US Secretary of State Mike Pompeo said that the United Nations Security Council has rejected the United States’ resolution to extend the Iran arms embargo, noting that, despite the decision, the US will continue to do everything to ensure Iran is not able to buy and sell weapons.
Pompeo claimed that the UN “failed to uphold its fundamental mission set by rejecting what he called “reasonable” resolution to extend the embargo, adding that the decision was “inexcusable”.
“It [UNSC] rejected a reasonable resolution to extend the 13-year old arms embargo on Iran and paved the way for the world’s leading state sponsor of terrorism to buy and sell conventional weapons without specific UN restrictions in place for the first time in over a decade,” Pompeo said on Friday.
The @UN Security Council failed today to hold Iran accountable. It enabled the world’s top state sponsor of terrorism to buy and sell deadly weapons and ignored the demands of countries in the Middle East. America will continue to work to correct this mistake.
— Secretary Pompeo (@SecPompeo) August 14, 2020
State Secretary denounced the Security Council for “rejecting direct appeals from numerous countries in the Middle East to extend the embargo”, particularly referring to “Arab nations and Israel” along with six members of the Gulf Cooperation Council.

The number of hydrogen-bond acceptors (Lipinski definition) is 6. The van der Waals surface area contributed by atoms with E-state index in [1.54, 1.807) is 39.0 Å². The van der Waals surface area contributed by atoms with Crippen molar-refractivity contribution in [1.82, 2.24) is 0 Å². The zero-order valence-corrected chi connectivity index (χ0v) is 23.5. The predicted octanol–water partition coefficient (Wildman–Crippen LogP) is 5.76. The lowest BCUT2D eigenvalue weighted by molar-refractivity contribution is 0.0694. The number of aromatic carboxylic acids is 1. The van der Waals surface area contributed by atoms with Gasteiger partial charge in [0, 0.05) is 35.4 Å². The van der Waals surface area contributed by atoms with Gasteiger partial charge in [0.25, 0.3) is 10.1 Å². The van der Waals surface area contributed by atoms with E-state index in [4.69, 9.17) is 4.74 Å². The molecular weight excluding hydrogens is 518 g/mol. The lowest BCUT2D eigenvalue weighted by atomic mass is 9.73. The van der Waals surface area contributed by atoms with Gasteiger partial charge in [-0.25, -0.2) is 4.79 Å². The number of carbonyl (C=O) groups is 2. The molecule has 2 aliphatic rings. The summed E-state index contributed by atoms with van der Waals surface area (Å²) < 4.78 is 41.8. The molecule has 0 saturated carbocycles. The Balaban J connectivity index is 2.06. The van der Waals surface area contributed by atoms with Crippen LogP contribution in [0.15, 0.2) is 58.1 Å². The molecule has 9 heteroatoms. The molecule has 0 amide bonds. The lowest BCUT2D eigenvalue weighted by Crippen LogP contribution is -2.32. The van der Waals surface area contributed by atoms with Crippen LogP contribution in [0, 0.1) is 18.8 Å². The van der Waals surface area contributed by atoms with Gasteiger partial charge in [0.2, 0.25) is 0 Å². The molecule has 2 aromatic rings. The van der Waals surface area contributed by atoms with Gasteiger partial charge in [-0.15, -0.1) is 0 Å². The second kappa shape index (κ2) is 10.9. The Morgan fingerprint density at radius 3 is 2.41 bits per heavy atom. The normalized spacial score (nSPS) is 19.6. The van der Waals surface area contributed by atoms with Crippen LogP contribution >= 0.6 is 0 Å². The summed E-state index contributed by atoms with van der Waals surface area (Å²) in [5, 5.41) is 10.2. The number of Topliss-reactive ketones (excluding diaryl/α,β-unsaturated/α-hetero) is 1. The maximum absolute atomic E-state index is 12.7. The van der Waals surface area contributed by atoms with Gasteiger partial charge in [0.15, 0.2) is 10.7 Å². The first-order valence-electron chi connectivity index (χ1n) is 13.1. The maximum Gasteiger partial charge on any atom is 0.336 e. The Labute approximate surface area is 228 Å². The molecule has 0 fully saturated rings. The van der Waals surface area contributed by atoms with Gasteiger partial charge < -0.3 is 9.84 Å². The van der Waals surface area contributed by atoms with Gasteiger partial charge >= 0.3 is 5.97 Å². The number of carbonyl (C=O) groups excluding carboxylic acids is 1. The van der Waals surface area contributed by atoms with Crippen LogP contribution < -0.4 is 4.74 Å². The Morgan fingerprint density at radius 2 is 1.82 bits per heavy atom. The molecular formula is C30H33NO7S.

“The United States will never abandon our friends in the region who expected more from the Security Council. We will continue to work to ensure that the theocratic terror regime does not have the freedom to purchase and sell weapons that threaten the heart of Europe, the Middle East and beyond”, Pompeo stated.
The US efforts to extend the embargo has been opposed by Iran, Russia and China, with Iranian Foreign Minister Mohammad Javad Zarif saying that Washington is “so desperate to show support for its struggle to illegally extend arms restrictions on Iran that it clings to the personal position of GCC SG — obtained thru coercion — as regional consensus”.
Since 2007, Iran has faced the US arms embargo, which is set to expire in October under the terms of the nuclear deal, or the Joint Comprehensive Plan of Action (JCPOA) signed in 2015. The agreement envisaged Iran scaling back its nuclear programme in exchange for sanctions relief.
US President Donald Trump exited from the agreement unilaterally in May 2018, which undermined the deal and caused Tehran to step away from its nuclear commitments.
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